International Edition

Thursday

December, 8, 2016

Breaking News, World News and Taiwan News.
About Us
Subscribe
Advertise
Contact Us

Trump looms large at Gotham Awards

NEW YORK -- At a Gotham Independent Film Awards overshadowed by the election of Donald Trump, Barry Jenkins' coming-of-age drama "Moonlight" shined brightest.

A celebrated film about a boy growing up gay, black and poor in Miami, "Moonlight," virtually swept the night, taking best feature, best screenplay, a special jury award for best ensemble and the audience award. The Gothams, which honor independent film, are essentially the kick-off to Hollywood's long awards season.

Monday night's ceremony, hosted in Manhattan by Keegan-Michael Key, also served as the first opportunity for the film industry — or at least a sizable chunk of its more East Coast, indie contingent — to formally gather since the election. It gave much of Hollywood (which overwhelmingly backed Hillary Clinton) a chance to commiserate over drinks, try out punchlines and make a rallying cry for art's political power.

Key, half of the former Comedy Central duo "Key and Peele," opened, with deadpan sarcasm, with what he said was a four-week-old monologue.

"Ladies and gentlemen, we are so grateful that we live in a country that celebrates diversity," said Key. Later, he gave up the guise and spoke earnestly. "Our voices need to be heard now," he said.

It was fitting then that "Moonlight" dominated the evening. The string of awards had the cast — which features newcomers Trevante Rhodes, Ashton Sanders and Alex R. Hibbert playing the young protagonist in three chapters — frequently dancing arm-in-arm while the Gotham crowd stood to applaud.

Though "Moonlight," based on Tarell Alvin McCraney's play, has some big-name backers (Brad Pitt's Plan B produced it), Jenkins played the role of the underdog.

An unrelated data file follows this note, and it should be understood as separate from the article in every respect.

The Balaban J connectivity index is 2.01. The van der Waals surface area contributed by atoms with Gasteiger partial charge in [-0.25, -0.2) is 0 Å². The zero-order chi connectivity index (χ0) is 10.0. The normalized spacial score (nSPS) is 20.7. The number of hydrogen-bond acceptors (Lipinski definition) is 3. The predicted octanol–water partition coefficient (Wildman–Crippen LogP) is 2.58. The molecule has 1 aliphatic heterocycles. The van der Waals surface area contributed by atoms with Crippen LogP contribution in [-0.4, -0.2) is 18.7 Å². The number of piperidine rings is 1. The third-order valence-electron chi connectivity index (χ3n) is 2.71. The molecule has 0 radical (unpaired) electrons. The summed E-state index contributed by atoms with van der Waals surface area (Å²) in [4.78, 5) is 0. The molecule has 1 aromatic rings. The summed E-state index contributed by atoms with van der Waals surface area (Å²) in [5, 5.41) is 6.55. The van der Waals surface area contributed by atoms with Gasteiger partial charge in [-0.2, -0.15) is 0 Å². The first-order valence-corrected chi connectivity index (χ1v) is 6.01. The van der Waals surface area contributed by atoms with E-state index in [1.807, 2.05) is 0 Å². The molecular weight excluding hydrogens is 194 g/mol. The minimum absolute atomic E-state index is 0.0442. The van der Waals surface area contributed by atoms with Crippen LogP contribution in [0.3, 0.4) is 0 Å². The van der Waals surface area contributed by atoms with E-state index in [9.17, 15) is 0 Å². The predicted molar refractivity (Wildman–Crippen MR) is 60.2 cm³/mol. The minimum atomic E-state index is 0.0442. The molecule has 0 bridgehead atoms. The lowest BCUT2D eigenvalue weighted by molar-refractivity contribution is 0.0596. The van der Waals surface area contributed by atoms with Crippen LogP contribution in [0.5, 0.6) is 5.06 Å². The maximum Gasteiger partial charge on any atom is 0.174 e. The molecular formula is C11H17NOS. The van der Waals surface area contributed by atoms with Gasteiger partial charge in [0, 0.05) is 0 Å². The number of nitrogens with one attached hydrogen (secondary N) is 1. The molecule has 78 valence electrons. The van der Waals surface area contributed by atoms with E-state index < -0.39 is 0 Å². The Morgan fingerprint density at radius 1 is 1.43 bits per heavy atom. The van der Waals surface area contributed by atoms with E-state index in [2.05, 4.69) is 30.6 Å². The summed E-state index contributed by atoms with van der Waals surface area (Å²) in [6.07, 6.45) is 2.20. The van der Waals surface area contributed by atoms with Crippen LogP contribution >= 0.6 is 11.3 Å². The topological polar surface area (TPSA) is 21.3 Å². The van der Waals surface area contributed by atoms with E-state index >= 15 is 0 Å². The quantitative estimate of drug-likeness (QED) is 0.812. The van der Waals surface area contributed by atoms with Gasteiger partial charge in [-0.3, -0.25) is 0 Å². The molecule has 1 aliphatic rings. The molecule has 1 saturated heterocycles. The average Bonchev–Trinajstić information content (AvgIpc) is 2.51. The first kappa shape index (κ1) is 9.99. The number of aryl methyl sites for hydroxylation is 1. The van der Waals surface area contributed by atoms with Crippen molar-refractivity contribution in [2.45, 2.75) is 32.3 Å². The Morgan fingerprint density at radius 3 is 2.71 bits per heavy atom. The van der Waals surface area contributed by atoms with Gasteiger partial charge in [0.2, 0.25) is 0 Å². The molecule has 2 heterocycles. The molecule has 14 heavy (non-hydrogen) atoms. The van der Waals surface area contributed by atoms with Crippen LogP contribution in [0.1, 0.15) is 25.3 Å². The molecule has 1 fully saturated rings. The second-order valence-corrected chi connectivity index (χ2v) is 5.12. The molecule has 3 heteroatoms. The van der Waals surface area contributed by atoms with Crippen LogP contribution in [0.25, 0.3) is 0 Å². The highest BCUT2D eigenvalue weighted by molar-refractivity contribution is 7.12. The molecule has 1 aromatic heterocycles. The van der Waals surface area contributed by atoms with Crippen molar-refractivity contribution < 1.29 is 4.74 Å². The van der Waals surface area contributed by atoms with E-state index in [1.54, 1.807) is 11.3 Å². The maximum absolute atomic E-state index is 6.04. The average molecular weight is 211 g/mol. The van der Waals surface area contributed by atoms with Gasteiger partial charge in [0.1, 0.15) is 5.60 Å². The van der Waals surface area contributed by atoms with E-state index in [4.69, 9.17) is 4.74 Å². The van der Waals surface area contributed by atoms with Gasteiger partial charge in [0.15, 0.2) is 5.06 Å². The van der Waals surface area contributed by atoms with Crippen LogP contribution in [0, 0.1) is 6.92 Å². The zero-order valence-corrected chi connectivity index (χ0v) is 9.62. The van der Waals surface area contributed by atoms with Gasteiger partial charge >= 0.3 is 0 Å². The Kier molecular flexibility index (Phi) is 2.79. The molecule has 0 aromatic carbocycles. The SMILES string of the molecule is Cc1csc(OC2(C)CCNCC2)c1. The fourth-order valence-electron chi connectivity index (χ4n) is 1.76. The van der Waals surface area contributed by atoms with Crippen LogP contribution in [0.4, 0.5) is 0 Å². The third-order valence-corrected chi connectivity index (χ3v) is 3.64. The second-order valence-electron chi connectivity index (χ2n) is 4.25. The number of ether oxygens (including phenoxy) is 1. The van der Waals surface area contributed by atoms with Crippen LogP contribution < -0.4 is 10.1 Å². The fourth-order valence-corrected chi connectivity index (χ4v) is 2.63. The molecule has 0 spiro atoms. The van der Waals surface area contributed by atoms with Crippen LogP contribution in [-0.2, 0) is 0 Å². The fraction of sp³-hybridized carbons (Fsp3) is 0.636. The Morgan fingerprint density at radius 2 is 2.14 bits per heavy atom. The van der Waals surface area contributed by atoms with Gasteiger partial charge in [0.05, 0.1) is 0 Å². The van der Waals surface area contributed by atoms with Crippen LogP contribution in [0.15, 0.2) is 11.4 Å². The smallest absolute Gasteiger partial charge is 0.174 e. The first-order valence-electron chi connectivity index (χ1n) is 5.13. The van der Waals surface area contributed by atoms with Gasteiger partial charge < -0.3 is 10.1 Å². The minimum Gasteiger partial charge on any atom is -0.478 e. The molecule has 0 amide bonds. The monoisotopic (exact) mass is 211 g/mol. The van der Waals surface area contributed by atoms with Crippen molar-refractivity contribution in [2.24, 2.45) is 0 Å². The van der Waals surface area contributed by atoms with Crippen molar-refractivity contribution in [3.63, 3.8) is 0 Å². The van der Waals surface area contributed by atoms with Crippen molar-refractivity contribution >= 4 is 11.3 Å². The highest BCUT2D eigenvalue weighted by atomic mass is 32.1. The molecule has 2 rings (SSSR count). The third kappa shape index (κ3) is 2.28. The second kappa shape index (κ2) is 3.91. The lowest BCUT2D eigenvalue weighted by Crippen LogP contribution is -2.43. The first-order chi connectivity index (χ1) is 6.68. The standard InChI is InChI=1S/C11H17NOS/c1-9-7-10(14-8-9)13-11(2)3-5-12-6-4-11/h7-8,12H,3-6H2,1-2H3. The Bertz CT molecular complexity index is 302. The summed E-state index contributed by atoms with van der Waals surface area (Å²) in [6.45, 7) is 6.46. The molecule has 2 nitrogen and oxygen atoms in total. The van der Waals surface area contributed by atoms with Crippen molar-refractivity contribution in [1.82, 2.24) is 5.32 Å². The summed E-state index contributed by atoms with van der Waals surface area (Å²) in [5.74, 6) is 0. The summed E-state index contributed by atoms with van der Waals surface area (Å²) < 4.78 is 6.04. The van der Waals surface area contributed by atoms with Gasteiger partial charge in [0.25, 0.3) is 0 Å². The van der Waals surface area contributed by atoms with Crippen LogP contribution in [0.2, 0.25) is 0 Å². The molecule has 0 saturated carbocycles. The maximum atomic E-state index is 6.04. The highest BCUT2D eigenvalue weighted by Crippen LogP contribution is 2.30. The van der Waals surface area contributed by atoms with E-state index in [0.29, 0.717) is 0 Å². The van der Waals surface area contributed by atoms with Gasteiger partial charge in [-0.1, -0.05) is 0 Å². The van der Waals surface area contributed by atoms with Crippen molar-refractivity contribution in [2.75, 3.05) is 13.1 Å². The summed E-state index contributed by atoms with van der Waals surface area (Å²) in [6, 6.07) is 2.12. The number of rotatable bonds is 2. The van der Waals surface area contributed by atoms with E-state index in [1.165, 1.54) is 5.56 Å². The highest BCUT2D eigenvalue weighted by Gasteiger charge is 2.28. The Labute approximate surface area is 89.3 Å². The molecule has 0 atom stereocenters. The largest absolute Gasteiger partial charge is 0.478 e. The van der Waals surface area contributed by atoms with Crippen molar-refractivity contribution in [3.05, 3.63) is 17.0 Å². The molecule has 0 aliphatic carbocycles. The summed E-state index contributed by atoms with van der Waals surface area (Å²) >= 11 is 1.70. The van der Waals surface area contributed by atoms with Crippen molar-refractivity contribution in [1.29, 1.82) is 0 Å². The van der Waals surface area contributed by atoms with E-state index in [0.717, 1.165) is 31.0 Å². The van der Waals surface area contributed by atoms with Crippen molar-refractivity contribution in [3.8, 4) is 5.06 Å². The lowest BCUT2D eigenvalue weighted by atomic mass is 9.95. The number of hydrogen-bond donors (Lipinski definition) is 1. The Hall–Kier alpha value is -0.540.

"When I made this film, I thought five people would watch it," Jenkins said. In limited release, the low-budged "Moonlight" has already made US$8.5 million, making it one of the year's biggest indie hits.

Other top awards went to Casey Affleck, who won best actor for his performance in Kenneth Lonergan's "Manchester by the Sea," and Isabelle Huppert, whose turn in Paul Verhoeven's "Elle" took best actress over favorites such as Natalie Portman ("Jackie") and Annette Bening ("20th Century Women"). The French actress, visibly shocked, said she had been told the Gothams were very American in outlook, and so her chances were slim.

"I feel so American tonight," chuckled Huppert. "I feel good. I feel really good."

Others sounded less enthused about their country and the president-elect who resides about 70 blocks to the north of Monday's awards. Oliver Stone, one of the night's four tribute honorees (the others were Amy Adams, Ethan Hawke and producer Arnon Milchan), gave a relatively muted speech, but told filmmakers in attendance: "You can be critical of your government. We've forgotten that."

Write a Comment
CAPTCHA Code Image
Type in image code
Change the code
 Receive our promos
 Respond to this email
MOST POPULAR
Subscribe  |   Advertise  |   RSS Feed  |   About Us  |   Career  |   Contact Us
Sitemap  |   Top Stories  |   Taiwan  |   China  |   Business  |   Asia  |   World  |   Sports  |   Life  |   Arts & Leisure  |   Health  |   Editorial  |   Commentary
Travel  |   Movies  |   TV Listings  |   Classifieds  |   Bookstore  |   Getting Around  |   Weather  |   Guide Post  |   Student Post  |   Terms of Use  |   Sitemap
  chinapost search